So when it came to writing, I was going to write what I write about. Jorge and I write very differently, but it had to be that way. With all the shit that’s going on in the world right now, and with how I grew up, it’s almost like this record wrote itself. There’s just too much bullshit, and what we want to say is our struggle is fucking Written In Blood, and it won’t stop.

Punx: How was recording the Until Death live album in a studio?

David: The thing that’s kind of cool about it is we finished recording Written In Blood one day, flew over here to LA, and started recording Until Death a day later. 

It was cool. A lot of those songs we’d never played together before, and the guys hadn’t practiced them either so it is pretty fuckin‘ live. I mean “in the studio live,” but live. It’s funny, what is the date? (Nov. 22) I have still not heard that album yet. I felt so awkward recording those old songs because I had to give my heart in it. It’s hard for me to listen to myself anyway, like Written In Blood, but I wrote that. It’s not that I don’t want to, I’m excited, I just had to let it air. I haven’t gotten any death threats, yet! (laughs)

Until Death – Studio Sessions

Punx: Do you have a favorite band to play with?

David: I love playing with The Restarts. The Lower Class Brats. There’s a great band from Italy called Call The Cops.

Punx: What’s the best part of being in a punk band?

David: The best part of being in a punk band is going home after a tour (laughs)

The BEST thing is speaking your mind without compromise, and connecting with your crowd. This is the only scene where we stop and hug our crowd. I’ve got little kids coming up on stage, and I don’t look down on them, I don’t get mad. I want them to come to this show that looks psychotic and I want them to feel safe. I want them to remember this forever. That there was a whole crowd of people saying “FUCK DONALD TRUMP” so when this little kid grows up they can remember there was this tyrant in office and they went to this. 

Punk rock shows are like a debate, people with different ideas coming together to discuss things. I almost get too weird, but I feel there’s something really primal about it. Like when you think of different indigenous people from wherever in the world, but you get together around fire, banging drums, screaming, I think it’s cool.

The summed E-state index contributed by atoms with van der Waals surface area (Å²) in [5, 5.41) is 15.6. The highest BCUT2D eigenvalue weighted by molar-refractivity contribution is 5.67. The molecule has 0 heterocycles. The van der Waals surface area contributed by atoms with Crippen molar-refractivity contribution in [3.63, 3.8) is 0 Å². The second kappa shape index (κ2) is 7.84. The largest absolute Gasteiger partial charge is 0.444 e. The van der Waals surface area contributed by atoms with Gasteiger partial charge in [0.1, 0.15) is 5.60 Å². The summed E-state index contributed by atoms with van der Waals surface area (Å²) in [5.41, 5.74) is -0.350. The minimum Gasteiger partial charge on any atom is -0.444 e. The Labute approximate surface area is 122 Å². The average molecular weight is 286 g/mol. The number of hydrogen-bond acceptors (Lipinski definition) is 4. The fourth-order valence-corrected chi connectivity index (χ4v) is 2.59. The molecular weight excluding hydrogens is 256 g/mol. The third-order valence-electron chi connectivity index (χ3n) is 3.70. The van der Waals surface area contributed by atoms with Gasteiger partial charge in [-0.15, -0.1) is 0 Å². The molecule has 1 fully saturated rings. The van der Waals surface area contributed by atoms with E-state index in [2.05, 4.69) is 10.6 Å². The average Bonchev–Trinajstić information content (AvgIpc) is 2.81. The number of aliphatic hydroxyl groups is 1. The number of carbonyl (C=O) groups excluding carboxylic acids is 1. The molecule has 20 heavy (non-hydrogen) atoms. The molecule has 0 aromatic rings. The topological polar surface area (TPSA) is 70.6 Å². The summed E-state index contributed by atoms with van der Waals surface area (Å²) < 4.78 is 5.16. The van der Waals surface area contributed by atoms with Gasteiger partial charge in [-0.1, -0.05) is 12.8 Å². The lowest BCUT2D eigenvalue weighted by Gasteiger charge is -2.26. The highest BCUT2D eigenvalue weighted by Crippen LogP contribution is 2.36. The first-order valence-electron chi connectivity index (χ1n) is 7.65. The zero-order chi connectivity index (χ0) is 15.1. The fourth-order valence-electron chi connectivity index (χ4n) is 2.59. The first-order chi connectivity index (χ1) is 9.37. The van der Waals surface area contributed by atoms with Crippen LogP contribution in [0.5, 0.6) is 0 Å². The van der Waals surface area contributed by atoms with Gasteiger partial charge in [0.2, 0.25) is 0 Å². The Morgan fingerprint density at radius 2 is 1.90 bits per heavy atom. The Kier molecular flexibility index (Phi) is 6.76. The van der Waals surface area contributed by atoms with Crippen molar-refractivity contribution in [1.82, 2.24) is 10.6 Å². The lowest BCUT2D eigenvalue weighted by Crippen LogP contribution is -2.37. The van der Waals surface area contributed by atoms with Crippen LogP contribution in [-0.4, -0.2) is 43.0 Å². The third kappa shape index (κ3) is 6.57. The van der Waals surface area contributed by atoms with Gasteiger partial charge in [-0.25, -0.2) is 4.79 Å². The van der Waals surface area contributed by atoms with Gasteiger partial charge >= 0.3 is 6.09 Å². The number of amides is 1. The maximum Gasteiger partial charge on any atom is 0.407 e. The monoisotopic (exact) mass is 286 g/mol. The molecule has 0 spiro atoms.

Punx: Would you have any advice for up and coming punk bands?

David: Yeah, the computers not going away. We need it, but practice what you preach. Practice what you listen to. Get off your computer, and go to a fucking show. People get so caught up with what others say, and think like “oh he’s a sellout, you sellout!”

You think we float around on free money? with free gas? you think this pays my rent?! We sleep on people’s floors half the nights, because we HAVE to. People don’t print shirts for us to sell, we pay for everything. We pay for everything. Buy a record, buy a physical fucking copy, like we used to. We put time-

bands, not just us, though, the cover artists;

there’s a lot of people involved. It’s not just the 4 of us. There’s a lot. A booking agent is a really awesome person because they sit around and map these things out, and they make sure people are coming together for us. We do a lot of this stuff ourselves, but again we don’t go on tour for 2 weeks, we go on tour for 8 weeks, ALL year long. We started touring Oct 27, 2018 and it’s been different tours, but we haven’t stopped touring since then. This tour ends tomorrow, but after this I leave two days later with Starving Wolves. This is what we do. So fucking go out, support this shit.

Punx: Fuck yeah. Any closing words?

David: Support your scene, with everything –

If you want to give a fuck about the world, pick up the trash in your neighborhood, start cleaning your fucking house, your area around you, help the people that need help in your area. Care about your scene and it will grow. Kindness is contagious. When you’re kind to somebody, they think about it, and other people see it. 

Be fucking nice. 

The Casualties w/ Informal Society after the show! (Rick. Skunk & Rick Informal. David)

Interview by Alex Napiwocki and Candy Graham. Edits by Natalie Klibanow.